Siloam Springs, Arkansas, City of v. Kansas City Southern Railway Company

Filing 23

ORDER denying 10 Motion to Remand; granting 12 Motion to Dismiss for Lack of Jurisdiction. Case is dismissed without prejudice. Signed by Honorable Jimm Larry Hendren on September 10, 2012. (src)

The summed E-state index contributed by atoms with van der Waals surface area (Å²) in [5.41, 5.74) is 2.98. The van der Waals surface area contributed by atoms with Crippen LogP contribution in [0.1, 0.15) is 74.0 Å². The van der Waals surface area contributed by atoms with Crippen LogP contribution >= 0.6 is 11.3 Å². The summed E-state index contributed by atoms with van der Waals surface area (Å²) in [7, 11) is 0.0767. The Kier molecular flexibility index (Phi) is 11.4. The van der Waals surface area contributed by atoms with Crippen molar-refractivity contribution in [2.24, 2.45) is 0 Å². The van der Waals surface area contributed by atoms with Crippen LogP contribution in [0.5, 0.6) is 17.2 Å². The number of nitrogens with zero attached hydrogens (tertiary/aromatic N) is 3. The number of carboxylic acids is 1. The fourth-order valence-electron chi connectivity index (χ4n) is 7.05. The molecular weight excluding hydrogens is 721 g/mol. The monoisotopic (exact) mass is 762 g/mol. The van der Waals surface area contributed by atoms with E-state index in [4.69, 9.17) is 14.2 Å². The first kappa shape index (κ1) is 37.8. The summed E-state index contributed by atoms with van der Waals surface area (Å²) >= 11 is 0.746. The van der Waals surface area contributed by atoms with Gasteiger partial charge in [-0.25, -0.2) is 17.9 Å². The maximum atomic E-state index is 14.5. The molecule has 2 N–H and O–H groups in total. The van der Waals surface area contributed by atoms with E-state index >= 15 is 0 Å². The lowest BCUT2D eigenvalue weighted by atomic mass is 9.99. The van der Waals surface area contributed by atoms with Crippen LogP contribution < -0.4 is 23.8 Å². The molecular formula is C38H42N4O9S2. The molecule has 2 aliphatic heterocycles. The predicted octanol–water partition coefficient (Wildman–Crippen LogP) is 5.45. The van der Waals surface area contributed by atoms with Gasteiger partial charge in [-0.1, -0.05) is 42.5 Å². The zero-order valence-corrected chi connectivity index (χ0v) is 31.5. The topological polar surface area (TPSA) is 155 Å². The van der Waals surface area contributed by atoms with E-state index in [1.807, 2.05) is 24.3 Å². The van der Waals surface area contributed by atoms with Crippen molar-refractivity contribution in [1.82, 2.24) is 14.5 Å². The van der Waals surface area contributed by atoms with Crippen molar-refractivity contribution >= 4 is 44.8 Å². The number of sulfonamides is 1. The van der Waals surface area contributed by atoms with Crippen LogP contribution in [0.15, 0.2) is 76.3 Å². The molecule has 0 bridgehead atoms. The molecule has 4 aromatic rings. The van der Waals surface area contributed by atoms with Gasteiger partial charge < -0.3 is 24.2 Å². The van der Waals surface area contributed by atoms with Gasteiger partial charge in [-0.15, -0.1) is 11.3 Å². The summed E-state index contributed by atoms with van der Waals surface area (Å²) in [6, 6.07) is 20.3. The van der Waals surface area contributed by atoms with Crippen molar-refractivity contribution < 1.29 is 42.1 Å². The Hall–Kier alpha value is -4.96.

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IN THE UNITED STATES DISTRICT COURT WESTERN DISTRICT OF ARKANSAS FAYETTEVILLE DIVISION CITY OF SILOAM SPRINGS, ARKANSAS, A Municipal Corporation v. PLAINTIFF Civil No. 12-5140 KANSAS CITY SOUTHERN RAILWAY COMPANY DEFENDANT O R D E R Now on this 10th day of September, 2012, come on for consideration Plaintiff’s Motion to Remand (document #10), and defendant's Motion To Dismiss (document #12), and from said motions, and the responses thereto, the Court finds and orders as follows: 1. In this condemnation action, the City of Siloam Springs, Arkansas ("City") seeks to exercise its power of eminent domain to acquire a permanent trail easement over land running underneath a railroad bridge owned by the Kansas City Southern Railway Company ("KCSR"). 2. The City originally filed this action in the Circuit Court of Benton County, Arkansas on June 8, 2012.1 to this Court by KCSR on July 6, 2012. remand the matter to state court, It was removed The City now seeks to insisting that federal jurisdiction is lacking over this state law condemnation action. 1 This is the second condemnation action pertaining to the recreational trail easement which is the subject of the instant action. The City’s previous action, City of Siloam Springs v. Kansas City Southern Transport Co., by the Kansas City Southern Railway Company, Civil No. 11-5233 (W.D. Ark. 2012), was dismissed for lack of subject matter jurisdiction by this Court on February 14, 2012. 3. KCSR, however, argues that the matter is preempted by federal law and therefore moves to dismiss for lack of subjectmatter jurisdiction, pursuant to F.R.C.P. 12(b)(1). It contends that jurisdiction to determine the issue lies with the Surface Transportation Board ("STB") under 49 U.S.C. § 10501(b), which grants the STB exclusive jurisdiction over "the construction, acquisition, operation, abandonment, or discontinuance of spur, industrial, team, switching, or side tracks, or facilities, even if the tracks are located, or intended to be located, entirely in one State." 4. The City responds that § 10501(b) is not as sweeping as claimed by KCSR, in that state laws -- such as those providing for eminent domain -- are only preempted where their application would "prevent or unreasonably interfere with railroad operations," citing Maumee & W.R.R. Corp. and RMW Ventures, LLC - Petition for Declaratory Order, 2004 WL 395835 (S.T.B., March 2, 2004). 5. The statute in question, § 10501(b)(1), provides that [t]he jurisdiction of the Board over -(1) transportation by rail carriers, and the remedies provided in this part with respect to . . . facilities of such carriers; and (2) the . . . operation . . . of . . . facilities, even if the tracks are located, or intended to be located, entirely in one State, is exclusive. Except as otherwise provided in this part, the remedies provided under this part with respect to regulation of rail transportation are exclusive and preempt the remedies provided under Federal or State law. 6. The STB has explained the reach of § 10501 preemption as -2- follows: Section 10501(b) . . . shields railroad operations that are subject to the Board's jurisdiction from state or local laws or regulations that would unreasonably interfere with or discriminate against rail operations. . . . But state or local authorities may take action when it only incidentally affects railroad property. See, e.g., N.Y. Susquehanna & W. Ry. v. Jackson, 500 F.3d 238, 252-54 (34d Cir. 2007)(§ 10501(b) preempts "all state laws that may reasonably be said to have the effect of managing or governing rail transportation, while permitting the continued application of laws having a more remote or incidental effect on rail transportation. . . .) Allegheny Valley Railroad Company -- Petition For Declaratory Order, 2011 WL 1546589 (S.T.B., April 21, 2011). 7. "The preemptive effect of a federal statute is a question of law," and "[t]he party asserting federal preemption has the burden of persuasion." Elam v. Kansas City Southern Ry. Co., 635 F.3d 796, 802 (5th Cir. 2011) (holding that § 10501 only completely preempts claims attempting to "manage or govern a railroad's decisions in the economic realm"). In cases involving state laws of eminent domain, particularly those involving non-exclusive easements for routine at-grade crossings, courts have held that § 10501(b) does not preempt such laws unless the easement would "impede rail operations or pose undue safety risks." New Orleans & Gulf Coast Ry. Co. v. Barrois, 533 F.3d 321, 333 (5th Cir. 2008), citing cases, including City of Lincoln v. Surface Transportation Board, 414 F.3d 858, 863 (8th Cir. 2005). -3- In light of the foregoing authorities, the Court believes that preemption applies in this case if the easement sought by the City "would unreasonably interfere with" KSCR rail operations, but not required if it "only incidentally affects" KCSR railroad property. 8. In support of its Motion To Dismiss, KCSR offers the Amended Affidavit of Allen Pepper2 ("Pepper") and the Declaration Under Penalty of Perjury of Srikanth Honnur (“Honnur”). (a) Pepper states that, in his capacity as U.S. Director of Public Safety for KCSR, he has considered the City's proposal for a "recreational trail under a bridge on the KCSR mainline in Siloam Springs," and specifically avers the following: * that the bridge is a 172' ballast deck timber bridge built in 1918; * that approximately twenty trains cross it each day; * that the trains that cross the bridge travel between 25 to 40 miles per hour; * that trail users would be exposed to hazards associated with rail transportation; * that although the use of corrugated roofing material may provide some protection from the danger of small objects, the roof would provide little protection from large, heavy objects; and, 2 The Amended Affidavit of Allen Pepper was substituted in place of the Affidavit of Allen Pepper as Exhibit 1 to KCSR’s Motion to Dismiss following this Court’s text only order granting KCSR’s Unopposed Motion to Substitute Amended Affidavit with Brief Incorporated (document #20). -4- * that constructing the proposed corrugated roof would interfere with KCSR’s ability to operate the bridge, specifically KCSR’s ability to inspect and maintain the bridge and its supporting structures. (b) Further, Honnur, in his capacity as a bridge engineer and the KCSR Track and Bridge Construction Director, states: * that “at some point in the future, this bridge will be replaced with a new bridge;” * that destruction of the trail and proposed corrugated metal roofing will be required when the bridge is replaced or repaired; * that recreational KCSR trail will for need the the proposed construction location and of maintenance the or improvements to its railway lines in the future; * that KCSR may need to reinforce and repair the bridge prior to replacement through the installation of intermediate support bents; and, the installation of intermediate support bents would require removal of the proposed roofing structure; * that the construction of the trail and proposed roofing structure could cause delays in repair response time; which could, in turn, potentially cause a collapse in the bridge; and * that construction of the trail could interfere with water flow of an adjacent waterway and the potential need of KCSR -5- to widen the channel of that waterway to increase the capacity of the channel. 9. Atkinson, The City presents the Affidavit testimony of Randy who serves as the City’s Public Works Director. Atkinson states, in pertinent part, that -- based on studies -underpass rail crossings, such as the one proposed by the recreational trail, are far safer than at-grade crossings for pedestrians and bicyclists. 10. that the Based upon the submissions, it would appear to the Court proposed trail easement contemplates structural modifications to a railroad bridge -- which is unquestionably a “facility” of KCSR. In the Court's view, those structural modifications -- and the potential implications those structural modifications have on KCSR’s ability to inspect and maintain the bridge -- constitute more than an “incidental effect” on the operation of the railroad. Further, the proposed trail easement would allow pedestrians and bicyclists to cross under the track while trains are passing by overhead. Despite the proposed roofing structure, the Court believes that arrangement would still present the risks that some sort of debris -- from passing trains or from the bridge itself -might fall and strike the trail users. Such risks expose not only the trail users, but also the railroad. 11. The City argues that at-grade crossings are considered -6- more dangerous than underpass crossings which, of course, may well be true. However, the issue before the Court is whether this proposed crossing will "impede rail operations or pose undue safety risks" -— not whether this proposed form of crossing will pose less of a safety risk than some other form. 12. In light of the foregoing, the Court concludes that the case falls within the ambit of 49 U.S.C. § 10501(b) -- thus preempting state law and placing exclusive jurisdiction of the matter with the Surface Transportation Board per that statute. It further concludes that, in these circumstances, the motion to remand should be denied and this case should be dismissed because the Court lacks subject matter jurisdiction. IT IS THEREFORE ORDERED that Plaintiff’s Motion to Remand (document #10) is denied. IT IS FURTHER ORDERED that defendant's Motion To Dismiss (document #12) is granted, and this matter is dismissed without prejudice. IT IS SO ORDERED. /s/ Jimm Larry Hendren JIMM LARRY HENDREN UNITED STATES DISTRICT JUDGE -7-